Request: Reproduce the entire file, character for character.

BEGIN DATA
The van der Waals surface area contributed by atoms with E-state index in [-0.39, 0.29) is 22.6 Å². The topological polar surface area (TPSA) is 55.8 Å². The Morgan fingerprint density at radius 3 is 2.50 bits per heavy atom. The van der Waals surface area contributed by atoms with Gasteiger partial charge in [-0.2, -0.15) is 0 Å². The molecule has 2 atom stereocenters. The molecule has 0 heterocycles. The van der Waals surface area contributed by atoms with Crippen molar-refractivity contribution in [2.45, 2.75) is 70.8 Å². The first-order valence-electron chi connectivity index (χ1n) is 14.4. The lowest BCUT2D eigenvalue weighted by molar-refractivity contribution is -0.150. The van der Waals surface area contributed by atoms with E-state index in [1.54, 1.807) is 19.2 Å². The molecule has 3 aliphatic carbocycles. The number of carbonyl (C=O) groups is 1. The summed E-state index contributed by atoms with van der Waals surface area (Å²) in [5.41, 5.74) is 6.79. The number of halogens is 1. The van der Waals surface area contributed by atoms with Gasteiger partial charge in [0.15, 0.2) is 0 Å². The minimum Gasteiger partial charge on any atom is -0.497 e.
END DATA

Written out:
The van der Waals surface area contributed by atoms with E-state index in [-0.39, 0.29) is 22.6 Å². The topological polar surface area (TPSA) is 55.8 Å². The Morgan fingerprint density at radius 3 is 2.50 bits per heavy atom. The van der Waals surface area contributed by atoms with Gasteiger partial charge in [-0.2, -0.15) is 0 Å². The molecule has 2 atom stereocenters. The molecule has 0 heterocycles. The van der Waals surface area contributed by atoms with Crippen molar-refractivity contribution in [2.45, 2.75) is 70.8 Å². The first-order valence-electron chi connectivity index (χ1n) is 14.4. The lowest BCUT2D eigenvalue weighted by molar-refractivity contribution is -0.150. The van der Waals surface area contributed by atoms with E-state index in [1.54, 1.807) is 19.2 Å². The molecule has 3 aliphatic carbocycles. The number of carbonyl (C=O) groups is 1. The summed E-state index contributed by atoms with van der Waals surface area (Å²) in [5.41, 5.74) is 6.79. The number of halogens is 1. The van der Waals surface area contributed by atoms with Gasteiger partial charge in [0.15, 0.2) is 0 Å². The minimum Gasteiger partial charge on any atom is -0.497 e.